While Pettyfer isn’t a proven box office draw, he has promoted the movie heavily on Instagram, where he has 25,000 Followers, in addition to the 13,000 followers on the “Endless Love” account. He also took over the Yahoo Movies Instagram, posting candid photos from the “Endless Love” promotional tour to the 12,000 Yahoo fans. The photo-sharing platform is most popular among young female users, making it the ideal place to reach “Endless Love”’s target audience. The trailer was also dropped on MTV Movies to appeal to younger fans.
Final Expectations: “Endless Love” has wooed the key young female fanbase, shown by the huge number of tweets counting down to the Valentine’s release.
While “Endless Love” is aimed at a younger audience, fantasy romance “Winter’s Tale,” based on Mark Helprin’s novel, will be competing for the older audience’s attention this weekend, with only “Monuments Men” as a competitor for the same demographic.
With that in mind, “Winter’s Tale” has social stats that appear weaker than those of “Endless Love” as its audience is less active on social, but the two movies’ search volumes are very similar. Along with a largely engaged Facebook fanbase, this suggests the older audience and fans of the book are showing interest in the title moving toward release.
“Winter’s Tale” has also reached out to the younger fans, with Jessica Brown-Findlay taking over Warner Bros.’ Instagram to post behind-the-scenes shots. However, with Facebook fans, YouTube views and tweet volume less than a third the size of “Endless Love’s” totals — despite a release week Promoted Trend on Twitter — “Winter’s Tale” will most likely draw a smaller audience this weekend.
Final Expectations: “Winter’s Tale” has had a frosty reception on social but could warm the hearts of older moviegoers not interested in “Endless Love.”
Tobias Bauckhage (@tbauckhage) is co-founder and CEO of http://www.moviepilot.com, a social-media-driven movie community reaching over 15 million Facebook fans and 7 million monthly unique users. Based on community data, Moviepilot helps studios to optimize their social-media campaigns, identifying, analyzing and activating the right audiences. The company works with studios like Sony, Twentieth Century Fox and FilmDistrict.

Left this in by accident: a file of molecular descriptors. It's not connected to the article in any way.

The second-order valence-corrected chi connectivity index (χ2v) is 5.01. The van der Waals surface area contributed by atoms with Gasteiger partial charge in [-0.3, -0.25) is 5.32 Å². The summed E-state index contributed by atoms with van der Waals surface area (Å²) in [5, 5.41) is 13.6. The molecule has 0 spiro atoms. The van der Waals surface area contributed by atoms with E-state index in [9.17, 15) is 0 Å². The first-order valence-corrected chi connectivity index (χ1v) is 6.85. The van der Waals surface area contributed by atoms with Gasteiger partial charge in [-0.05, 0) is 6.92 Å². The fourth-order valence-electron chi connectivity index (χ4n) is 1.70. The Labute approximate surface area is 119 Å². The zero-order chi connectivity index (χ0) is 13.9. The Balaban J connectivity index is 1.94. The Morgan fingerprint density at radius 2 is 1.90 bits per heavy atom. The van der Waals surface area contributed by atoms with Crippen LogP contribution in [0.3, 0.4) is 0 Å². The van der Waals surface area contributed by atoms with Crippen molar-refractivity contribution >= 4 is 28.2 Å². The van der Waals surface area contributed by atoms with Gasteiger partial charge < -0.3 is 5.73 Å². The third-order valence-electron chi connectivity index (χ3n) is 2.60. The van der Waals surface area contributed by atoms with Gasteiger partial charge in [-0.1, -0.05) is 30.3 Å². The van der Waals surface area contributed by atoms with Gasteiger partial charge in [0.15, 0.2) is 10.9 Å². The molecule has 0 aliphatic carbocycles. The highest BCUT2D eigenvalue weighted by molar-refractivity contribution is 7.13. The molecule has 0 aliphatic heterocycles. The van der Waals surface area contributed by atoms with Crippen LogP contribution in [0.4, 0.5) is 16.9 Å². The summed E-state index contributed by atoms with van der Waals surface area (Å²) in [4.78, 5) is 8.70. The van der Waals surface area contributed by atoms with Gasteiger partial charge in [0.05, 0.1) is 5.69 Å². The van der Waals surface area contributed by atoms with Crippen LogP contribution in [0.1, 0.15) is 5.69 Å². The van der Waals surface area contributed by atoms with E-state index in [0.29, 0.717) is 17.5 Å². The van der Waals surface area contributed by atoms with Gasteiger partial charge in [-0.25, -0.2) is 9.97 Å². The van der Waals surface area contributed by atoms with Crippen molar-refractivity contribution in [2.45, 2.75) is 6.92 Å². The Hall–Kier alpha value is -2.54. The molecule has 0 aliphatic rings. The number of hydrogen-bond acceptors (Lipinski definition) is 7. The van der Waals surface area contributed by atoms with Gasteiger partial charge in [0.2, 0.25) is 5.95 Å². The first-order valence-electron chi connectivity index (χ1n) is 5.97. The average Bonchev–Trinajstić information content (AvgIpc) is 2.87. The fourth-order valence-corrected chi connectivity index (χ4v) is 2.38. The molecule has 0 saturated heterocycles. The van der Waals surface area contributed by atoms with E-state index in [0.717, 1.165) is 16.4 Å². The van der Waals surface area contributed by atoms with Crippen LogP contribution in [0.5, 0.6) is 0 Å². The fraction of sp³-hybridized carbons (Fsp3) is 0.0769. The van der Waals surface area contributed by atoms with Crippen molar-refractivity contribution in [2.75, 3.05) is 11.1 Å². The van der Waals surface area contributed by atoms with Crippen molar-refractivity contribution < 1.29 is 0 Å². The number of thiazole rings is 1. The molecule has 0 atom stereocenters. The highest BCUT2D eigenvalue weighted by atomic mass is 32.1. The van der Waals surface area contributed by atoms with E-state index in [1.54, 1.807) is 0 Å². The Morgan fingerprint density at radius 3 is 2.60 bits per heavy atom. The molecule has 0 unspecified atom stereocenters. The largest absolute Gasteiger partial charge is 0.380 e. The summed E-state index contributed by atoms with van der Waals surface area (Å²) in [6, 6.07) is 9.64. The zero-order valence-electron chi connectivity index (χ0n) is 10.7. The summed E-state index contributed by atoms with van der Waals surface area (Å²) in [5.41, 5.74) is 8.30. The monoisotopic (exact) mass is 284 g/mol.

While individually these metrics may not mean a lot, compared to one another and in context of competition and genre benchmarks, they give a good impression of the performance of a movie’s marketing campaign and the audience’s appetite for the movie. Needless to say, there are limitations to these data points and the causalities they explain, but as Hollywood just enters the era of Big Data, the potential insight offered by these numbers cannot be ignored.
Facebook fan (or like) numbers are a good indicator for fan awareness for a movie, even months before the release. For mainstream movies with younger target audiences, fan counts are particularly important. However, big fan numbers can be bought and movies with older target audiences typically have lower fan counts. Fan engagement measured by PTAT (People Talking About This) is a more precise but also a fickle indicator, heavily driven by content strategy and media spending. Both numbers are global and public facing numbers from the official Facebook fanpage.
YouTube trailer counts are important for measuring early awareness about a movie. We track all English-language original video content about the movie on YouTube, down to videos with 100 views, whether they are officially published by a studio or unofficially by fans. The Buzz ratio looks at the percentage of unique viewers on YouTube that have “liked” a video and given it a “thumbs up.” Movies with more than 40 million views are usually mainstream and set to dominate the box office, while titles drawing 10 million-20 million views indicate a more specific audience. If a movie does not have a solid number of trailer views on YouTube four weeks before its release, it is not promising news. But again, it is important to understand whether trailer views have been bought or grew organically. These numbers are global and public facing.
Twitter is a good real-time indicator of excitement and word of mouth, coming closer to release or following bigger PR stunts. Mainstream, comedy and horror titles all perform particularly strongly on Twitter around release. We count all tweets over the period of the last seven days before release (Friday through Thursday) that include the movie’s title plus a number of search words, e.g. “movie” OR a list of movie-specific hashtags. Some titles with common words or phrases like “HER” or “LABOR DAY” are very hard to track in a meaningful way on Twitter. The numbers are global, conducted using a Twitter API partner service.
Search is a solid indicator for intent moving toward release as people actively seek out titles that they are aware of and are thinking about seeing. Search is particularly significant for fan-driven franchises and family titles as parents look for information about films they may take their children to see. We look at the last seven days (Friday through Thursday) of global Wikipedia traffic as a conclusive proxy for Google Search volume. We have to consider that big simultaneous global releases tend to have higher search results compared to domestic releases.